Most other countries in East Asia have had similar economic evolutions; they were high growth, low wage countries that maintained impressive growth rates for a while, and then when the economies could no longer sustain themselves, these countries’ economies shifted to become more mature and stable, but that also meant stagnation, to say the least. Japan went through this in the late 80’s; the Four Asian Tigers in the late 90’s. China is beginning to go through this now. The problem is that unlike Japan or South Korea or Taiwan, China is still a developing country with over a billion people still living in Third World poverty and extreme inequality. China’s economic transition therefore will not be smooth, if it can even make it (which I don’t think it will) and is more than likely to destabilize the country. 
 
     To use as a comparison, let’s see what Japan was like in the 1970’s and 1980’s. Japan’s economy was booming. Most Westerners thought that Japan would emerge as a potential great power and competitor of the United States. Japanese cars shipped abroad were damaging American car companies. Japan had built lots of new infrastructure and modernized its cities. Japan’s economy quickly grew to become the world’s third largest, after the U.S. and the Soviet Union. Americans were sure Japan would dominate in the future. Look at the film Blade Runner (1982), it depicted a Los Angeles in 2019 dominated by Japanese culture and language, and now we know how far off that was. Once Japan’s asset bubble burst, it took a while for the outside world to really notice. Several years after the bubble burst, news articles and even economists were still talking about the Japanese miracle. It took a while for reality to sink in. A similar situation is happening right now in China (especially since the Chinese have been very deceitful with their economic data).
 
Blade_Runner_spinner_flyby.png
   
     Consider this: Many a Chinese in, say Guangdong (or any other coastal region), have more connections with Wal-Mart or other American companies than they do with the people in the interior or even with the policies coming out of Beijing. Foreign influence is heavy around the Chinese coast. Drive around Shenzhen and you see a Wal-Mart there, a McDonalds here, bilingual Mandarin and English signs… Meanwhile, rural areas and much of the interior, instead of doing business with the Americans or other foreigners, are tied down with internal affairs. It’s another aspect of the great urban-rural and coastal-interior divides.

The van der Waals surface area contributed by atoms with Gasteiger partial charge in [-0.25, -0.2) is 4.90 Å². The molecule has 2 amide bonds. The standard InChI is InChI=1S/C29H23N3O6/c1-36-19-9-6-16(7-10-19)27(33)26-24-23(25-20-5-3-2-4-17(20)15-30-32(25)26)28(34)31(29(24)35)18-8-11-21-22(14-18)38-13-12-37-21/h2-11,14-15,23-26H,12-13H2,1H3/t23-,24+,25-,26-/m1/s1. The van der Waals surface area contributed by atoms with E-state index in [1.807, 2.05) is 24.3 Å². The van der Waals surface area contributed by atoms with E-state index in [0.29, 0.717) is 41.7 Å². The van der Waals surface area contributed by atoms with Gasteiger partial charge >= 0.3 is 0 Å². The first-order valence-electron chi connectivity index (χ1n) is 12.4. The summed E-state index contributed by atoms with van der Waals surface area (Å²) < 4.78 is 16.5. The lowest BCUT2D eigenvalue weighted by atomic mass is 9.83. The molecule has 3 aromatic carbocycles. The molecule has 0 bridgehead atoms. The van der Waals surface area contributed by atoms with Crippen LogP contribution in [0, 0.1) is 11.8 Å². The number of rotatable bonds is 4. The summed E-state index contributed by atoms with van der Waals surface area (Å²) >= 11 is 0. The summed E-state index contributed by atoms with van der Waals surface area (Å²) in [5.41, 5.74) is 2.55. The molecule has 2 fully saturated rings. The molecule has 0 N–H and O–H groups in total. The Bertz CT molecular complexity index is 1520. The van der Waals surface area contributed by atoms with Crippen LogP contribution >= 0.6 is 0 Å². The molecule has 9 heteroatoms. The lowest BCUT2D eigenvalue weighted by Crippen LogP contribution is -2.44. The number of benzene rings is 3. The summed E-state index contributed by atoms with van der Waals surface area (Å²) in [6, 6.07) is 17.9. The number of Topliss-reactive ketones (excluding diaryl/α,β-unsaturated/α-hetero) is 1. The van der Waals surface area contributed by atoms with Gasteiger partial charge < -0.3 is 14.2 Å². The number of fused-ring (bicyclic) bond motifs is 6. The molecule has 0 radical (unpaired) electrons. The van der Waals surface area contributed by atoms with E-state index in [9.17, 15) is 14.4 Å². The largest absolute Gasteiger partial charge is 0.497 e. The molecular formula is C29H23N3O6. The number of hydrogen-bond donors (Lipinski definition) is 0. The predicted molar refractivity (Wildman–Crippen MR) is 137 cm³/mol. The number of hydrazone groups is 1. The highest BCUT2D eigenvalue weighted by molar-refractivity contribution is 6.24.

114645qvb19ww0svq87qu7.jpg
 
     See where I’m going here? Yes, history is repeating itself, as it so often does. What led to the collapse of the Qing Dynasty? Foreign actors, the Europeans, had a huge economic influence in China, particularly along the coast. Coastal people clung to and were dependent on European markets, but they also got rich (not to mention addicted to Opium). Meanwhile, the interior people got disconnected and remained impoverished. This made the economy fragile, it caused rebellion, and eventually the Manchus were overthrown. The Republic of China was formed to try and consolidate power. It didn’t work: China would go through an era of regionalism conquered by warlords and a bloody civil war before the communist regime was placed and China was reunified. Of course the circumstances this time are different; I don’t think China will collapse or go through another major civil war, but the processes are similar, and the result; I think, will be China returning to a period of regionalism and turmoil.
 
     What has Xi been doing lately? Why has he been making so many purges and suppressing the Chinese Communist Party? Is he becoming a dictator? That’ll be next… 


#18
tornado64

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 these other people outside the manufacturing bases and coastal provinces in fact don't matter that much.

 

  :fie: you're saying 1.2 BILLION people (!) don't matter that much, the vast majority of China's population? That's a dangerous attitude to take. An attitude like this, which the Chinese government has taken, is what breeds social unrest, causing a country to destabilize. 

 

 

About the navy: China might have the second strongest navy after the US by 2030 or so.

 

We'll see about that. What's important is how the Chinese navy is RIGHT NOW, especially since it's now being tested. And right now, as I'm going to explain, it's very weak.

 

And look at the hurdles it faces and the competition it has. Research about the American navy presence in the East Pacific. It's huge. The USN in general is immense, very experienced and very powerful. Most Americans (and lots of non-Americans) take it for granted. The Americans could form a blockade around China and cut of its sea trade routes if it thought it needed to.